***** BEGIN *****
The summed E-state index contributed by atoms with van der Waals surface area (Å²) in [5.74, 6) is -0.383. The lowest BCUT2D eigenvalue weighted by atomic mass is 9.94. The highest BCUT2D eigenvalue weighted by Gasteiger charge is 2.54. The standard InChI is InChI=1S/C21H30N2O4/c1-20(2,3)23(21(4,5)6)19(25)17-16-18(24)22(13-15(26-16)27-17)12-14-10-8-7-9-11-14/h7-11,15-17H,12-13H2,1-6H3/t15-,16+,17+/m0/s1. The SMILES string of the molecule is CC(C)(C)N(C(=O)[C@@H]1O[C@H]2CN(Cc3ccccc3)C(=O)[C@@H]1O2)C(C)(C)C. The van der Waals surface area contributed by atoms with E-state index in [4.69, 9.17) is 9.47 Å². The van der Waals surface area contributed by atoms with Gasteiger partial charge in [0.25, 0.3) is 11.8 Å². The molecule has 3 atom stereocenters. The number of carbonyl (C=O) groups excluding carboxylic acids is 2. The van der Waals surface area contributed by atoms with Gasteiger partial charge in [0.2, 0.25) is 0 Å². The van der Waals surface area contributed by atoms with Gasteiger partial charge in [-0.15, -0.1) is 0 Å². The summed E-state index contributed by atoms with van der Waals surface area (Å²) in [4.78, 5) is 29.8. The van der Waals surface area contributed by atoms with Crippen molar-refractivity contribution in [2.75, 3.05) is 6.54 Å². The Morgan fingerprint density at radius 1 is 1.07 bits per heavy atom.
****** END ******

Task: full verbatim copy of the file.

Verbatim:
The summed E-state index contributed by atoms with van der Waals surface area (Å²) in [5.74, 6) is -0.383. The lowest BCUT2D eigenvalue weighted by atomic mass is 9.94. The highest BCUT2D eigenvalue weighted by Gasteiger charge is 2.54. The standard InChI is InChI=1S/C21H30N2O4/c1-20(2,3)23(21(4,5)6)19(25)17-16-18(24)22(13-15(26-16)27-17)12-14-10-8-7-9-11-14/h7-11,15-17H,12-13H2,1-6H3/t15-,16+,17+/m0/s1. The SMILES string of the molecule is CC(C)(C)N(C(=O)[C@@H]1O[C@H]2CN(Cc3ccccc3)C(=O)[C@@H]1O2)C(C)(C)C. The van der Waals surface area contributed by atoms with E-state index in [4.69, 9.17) is 9.47 Å². The van der Waals surface area contributed by atoms with Gasteiger partial charge in [0.25, 0.3) is 11.8 Å². The molecule has 3 atom stereocenters. The number of carbonyl (C=O) groups excluding carboxylic acids is 2. The van der Waals surface area contributed by atoms with Gasteiger partial charge in [0.2, 0.25) is 0 Å². The van der Waals surface area contributed by atoms with Gasteiger partial charge in [-0.15, -0.1) is 0 Å². The summed E-state index contributed by atoms with van der Waals surface area (Å²) in [4.78, 5) is 29.8. The van der Waals surface area contributed by atoms with Crippen molar-refractivity contribution in [2.75, 3.05) is 6.54 Å². The Morgan fingerprint density at radius 1 is 1.07 bits per heavy atom.